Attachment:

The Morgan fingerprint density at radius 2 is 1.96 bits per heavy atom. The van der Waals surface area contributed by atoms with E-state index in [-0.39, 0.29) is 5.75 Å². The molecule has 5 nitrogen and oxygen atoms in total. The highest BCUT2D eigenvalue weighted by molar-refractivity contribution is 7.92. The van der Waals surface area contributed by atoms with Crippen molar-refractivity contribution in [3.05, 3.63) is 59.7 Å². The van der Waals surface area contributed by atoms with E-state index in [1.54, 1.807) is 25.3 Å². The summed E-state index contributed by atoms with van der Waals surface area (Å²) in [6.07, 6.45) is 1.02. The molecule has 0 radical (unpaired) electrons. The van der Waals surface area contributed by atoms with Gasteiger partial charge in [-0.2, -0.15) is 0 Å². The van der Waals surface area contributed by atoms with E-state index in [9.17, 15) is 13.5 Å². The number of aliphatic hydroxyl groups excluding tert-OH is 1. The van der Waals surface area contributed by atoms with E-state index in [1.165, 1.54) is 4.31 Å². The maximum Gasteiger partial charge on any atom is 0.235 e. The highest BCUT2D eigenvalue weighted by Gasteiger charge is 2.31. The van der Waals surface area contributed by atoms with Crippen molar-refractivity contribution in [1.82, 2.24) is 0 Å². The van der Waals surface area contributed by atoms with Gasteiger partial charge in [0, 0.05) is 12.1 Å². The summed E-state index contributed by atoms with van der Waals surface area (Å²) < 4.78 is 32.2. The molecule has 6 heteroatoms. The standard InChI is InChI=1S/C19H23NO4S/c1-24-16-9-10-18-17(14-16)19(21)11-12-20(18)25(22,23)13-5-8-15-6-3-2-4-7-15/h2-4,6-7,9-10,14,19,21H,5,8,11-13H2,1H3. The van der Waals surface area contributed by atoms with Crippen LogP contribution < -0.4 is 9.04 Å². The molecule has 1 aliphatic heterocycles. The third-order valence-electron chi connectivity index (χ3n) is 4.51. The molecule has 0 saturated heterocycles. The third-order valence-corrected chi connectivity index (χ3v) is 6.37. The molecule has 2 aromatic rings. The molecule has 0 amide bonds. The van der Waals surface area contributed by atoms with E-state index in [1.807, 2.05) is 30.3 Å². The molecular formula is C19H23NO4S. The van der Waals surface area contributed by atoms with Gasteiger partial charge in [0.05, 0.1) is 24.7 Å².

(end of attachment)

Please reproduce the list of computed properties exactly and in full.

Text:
The Morgan fingerprint density at radius 2 is 1.96 bits per heavy atom. The van der Waals surface area contributed by atoms with E-state index in [-0.39, 0.29) is 5.75 Å². The molecule has 5 nitrogen and oxygen atoms in total. The highest BCUT2D eigenvalue weighted by molar-refractivity contribution is 7.92. The van der Waals surface area contributed by atoms with Crippen molar-refractivity contribution in [3.05, 3.63) is 59.7 Å². The van der Waals surface area contributed by atoms with E-state index in [1.54, 1.807) is 25.3 Å². The summed E-state index contributed by atoms with van der Waals surface area (Å²) in [6.07, 6.45) is 1.02. The molecule has 0 radical (unpaired) electrons. The van der Waals surface area contributed by atoms with Gasteiger partial charge in [-0.2, -0.15) is 0 Å². The van der Waals surface area contributed by atoms with E-state index in [9.17, 15) is 13.5 Å². The number of aliphatic hydroxyl groups excluding tert-OH is 1. The van der Waals surface area contributed by atoms with E-state index in [1.165, 1.54) is 4.31 Å². The maximum Gasteiger partial charge on any atom is 0.235 e. The highest BCUT2D eigenvalue weighted by Gasteiger charge is 2.31. The van der Waals surface area contributed by atoms with Crippen molar-refractivity contribution in [1.82, 2.24) is 0 Å². The van der Waals surface area contributed by atoms with Gasteiger partial charge in [0, 0.05) is 12.1 Å². The summed E-state index contributed by atoms with van der Waals surface area (Å²) < 4.78 is 32.2. The molecule has 6 heteroatoms. The standard InChI is InChI=1S/C19H23NO4S/c1-24-16-9-10-18-17(14-16)19(21)11-12-20(18)25(22,23)13-5-8-15-6-3-2-4-7-15/h2-4,6-7,9-10,14,19,21H,5,8,11-13H2,1H3. The van der Waals surface area contributed by atoms with Crippen LogP contribution < -0.4 is 9.04 Å². The molecule has 1 aliphatic heterocycles. The third-order valence-electron chi connectivity index (χ3n) is 4.51. The molecule has 0 saturated heterocycles. The third-order valence-corrected chi connectivity index (χ3v) is 6.37. The molecule has 2 aromatic rings. The molecule has 0 amide bonds. The van der Waals surface area contributed by atoms with E-state index in [1.807, 2.05) is 30.3 Å². The molecular formula is C19H23NO4S. The van der Waals surface area contributed by atoms with Gasteiger partial charge in [0.05, 0.1) is 24.7 Å².